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Posted October 16, 2019.

Ronn Neff: Democratic presidential candidate Robert O'Rourke thinks the American people will turn in their weapons if there's a law telling them to do it. Is there any evidence that he's right? Or is he being naive?

Well ... Franklin Roosevelt's seizure of people's gold comes to mind. Most people did just bow their heads like sheep and turn it in.

Have Americans become bolder in the past 85 years? More suspicious of their government? More likely to disobey? Ω
 

Ronn Neff: ABC News says that President Trump's pulling U.S. troops out of "a key part of Syria" is "abandoning the allies who help fight ISIS."

Similarly, Joe Biden has said that Trump has "betrayed a key local ally in the fight against terrorism."

Neither ABC News nor Joe Biden — and certainly none of the news puppets who repeat what their ventriloquists put in their mouths — seems to know that there is and can be no treaty between the United States and the Kurds, because the Kurds have no nation-state of their own. They are not and cannot be "an ally."

It's a small point, but so-called fact-checkers have blasted any number of politicians (not least of all, Donald Trump) for smaller mistakes.

But there is more: Biden rhetorically asked what was Trump doing to NATO. He seemed to forget that Turkey is in fact a real ally and a member of NATO.

It seems that America's Ministry of Truth wants the United States to use its military to assist a people not its ally against a nation-state that is its ally.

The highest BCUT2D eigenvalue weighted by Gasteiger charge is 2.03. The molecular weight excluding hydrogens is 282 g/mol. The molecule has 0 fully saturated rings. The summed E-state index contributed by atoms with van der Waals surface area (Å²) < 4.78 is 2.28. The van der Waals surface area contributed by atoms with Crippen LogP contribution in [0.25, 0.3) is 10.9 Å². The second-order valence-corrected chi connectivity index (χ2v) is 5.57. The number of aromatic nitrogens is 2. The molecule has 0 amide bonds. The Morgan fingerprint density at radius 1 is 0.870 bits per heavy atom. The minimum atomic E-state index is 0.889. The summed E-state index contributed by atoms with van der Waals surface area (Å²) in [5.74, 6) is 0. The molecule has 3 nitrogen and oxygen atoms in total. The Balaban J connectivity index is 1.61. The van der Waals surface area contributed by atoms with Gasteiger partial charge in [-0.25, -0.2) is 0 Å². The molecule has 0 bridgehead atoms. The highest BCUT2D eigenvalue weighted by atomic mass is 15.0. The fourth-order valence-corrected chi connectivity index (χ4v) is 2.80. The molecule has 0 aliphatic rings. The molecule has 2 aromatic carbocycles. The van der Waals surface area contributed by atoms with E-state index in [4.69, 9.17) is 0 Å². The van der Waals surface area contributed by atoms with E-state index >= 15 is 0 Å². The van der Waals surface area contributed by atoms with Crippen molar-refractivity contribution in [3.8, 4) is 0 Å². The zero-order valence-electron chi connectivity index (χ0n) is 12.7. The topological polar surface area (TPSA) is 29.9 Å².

Don't like this state of affairs? You might want to rethink your ideas about nation states. Ω
 

Nicholas Strakon: Speaking of ABC ... We've recently been treated to another triumph of that department of Minitrue, namely, shocking footage of a Turkish attack on a Kurd town — "Slaughter in Syria" — that turned out to be footage of a gun show in Kentucky.

On a recent "Part of the Problem" podcast, libertarian commentator Dave Smith proposes that the network could have gotten away with this kind of thing as recently as the '90s.

And did.

The fun begins shortly after the 3-minute mark. (Warning: Smith is addicted to the F-word.) Ω
 

Posted October 11, 2019.

Ronn Neff: Columbus Day. Lots of jurisdictions are discarding observations of Columbus Day and renaming it "Indigenous People's Day." One thing they wish to draw our attention to is the mistreatment of Indians by Europeans.

I contend that "Indigenous People's Day" doesn't quite capture the cause of the problem. I suggest that the holiday be renamed in a way that captures what caused the oppression of the "indigenous peoples" by the Europeans and the disappearance of their cultures. I propose:

"Open Borders Day." Ω